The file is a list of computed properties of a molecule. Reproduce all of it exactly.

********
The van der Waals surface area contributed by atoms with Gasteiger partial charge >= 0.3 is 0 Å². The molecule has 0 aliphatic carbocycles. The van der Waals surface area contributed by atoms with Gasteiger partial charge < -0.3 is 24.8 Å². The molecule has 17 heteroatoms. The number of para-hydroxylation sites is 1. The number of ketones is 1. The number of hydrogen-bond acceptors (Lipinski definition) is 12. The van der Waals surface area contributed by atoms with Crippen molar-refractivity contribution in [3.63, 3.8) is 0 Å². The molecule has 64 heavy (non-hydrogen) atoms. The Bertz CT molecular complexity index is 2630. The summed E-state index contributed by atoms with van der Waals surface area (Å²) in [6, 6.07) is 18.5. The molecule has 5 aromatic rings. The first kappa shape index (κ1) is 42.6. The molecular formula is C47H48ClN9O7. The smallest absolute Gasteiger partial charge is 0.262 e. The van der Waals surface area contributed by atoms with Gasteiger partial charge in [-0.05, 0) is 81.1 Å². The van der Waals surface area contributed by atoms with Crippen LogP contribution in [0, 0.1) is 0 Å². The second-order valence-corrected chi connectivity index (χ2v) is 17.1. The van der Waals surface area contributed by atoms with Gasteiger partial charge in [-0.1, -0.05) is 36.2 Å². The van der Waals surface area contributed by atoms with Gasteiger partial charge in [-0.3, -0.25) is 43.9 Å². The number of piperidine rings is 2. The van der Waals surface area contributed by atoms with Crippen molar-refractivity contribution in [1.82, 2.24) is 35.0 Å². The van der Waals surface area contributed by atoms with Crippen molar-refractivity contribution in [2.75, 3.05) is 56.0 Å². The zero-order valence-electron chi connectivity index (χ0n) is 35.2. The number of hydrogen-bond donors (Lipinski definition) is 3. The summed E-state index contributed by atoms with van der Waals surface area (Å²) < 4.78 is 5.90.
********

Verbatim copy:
The van der Waals surface area contributed by atoms with Gasteiger partial charge >= 0.3 is 0 Å². The molecule has 0 aliphatic carbocycles. The van der Waals surface area contributed by atoms with Gasteiger partial charge < -0.3 is 24.8 Å². The molecule has 17 heteroatoms. The number of para-hydroxylation sites is 1. The number of ketones is 1. The number of hydrogen-bond acceptors (Lipinski definition) is 12. The van der Waals surface area contributed by atoms with Crippen molar-refractivity contribution in [3.63, 3.8) is 0 Å². The molecule has 64 heavy (non-hydrogen) atoms. The Bertz CT molecular complexity index is 2630. The summed E-state index contributed by atoms with van der Waals surface area (Å²) in [6, 6.07) is 18.5. The molecule has 5 aromatic rings. The first kappa shape index (κ1) is 42.6. The molecular formula is C47H48ClN9O7. The smallest absolute Gasteiger partial charge is 0.262 e. The van der Waals surface area contributed by atoms with Gasteiger partial charge in [-0.05, 0) is 81.1 Å². The van der Waals surface area contributed by atoms with Crippen LogP contribution in [0, 0.1) is 0 Å². The second-order valence-corrected chi connectivity index (χ2v) is 17.1. The van der Waals surface area contributed by atoms with Gasteiger partial charge in [-0.1, -0.05) is 36.2 Å². The van der Waals surface area contributed by atoms with Gasteiger partial charge in [-0.3, -0.25) is 43.9 Å². The number of piperidine rings is 2. The van der Waals surface area contributed by atoms with Crippen molar-refractivity contribution in [1.82, 2.24) is 35.0 Å². The van der Waals surface area contributed by atoms with Crippen molar-refractivity contribution in [2.75, 3.05) is 56.0 Å². The zero-order valence-electron chi connectivity index (χ0n) is 35.2. The number of hydrogen-bond donors (Lipinski definition) is 3. The summed E-state index contributed by atoms with van der Waals surface area (Å²) < 4.78 is 5.90.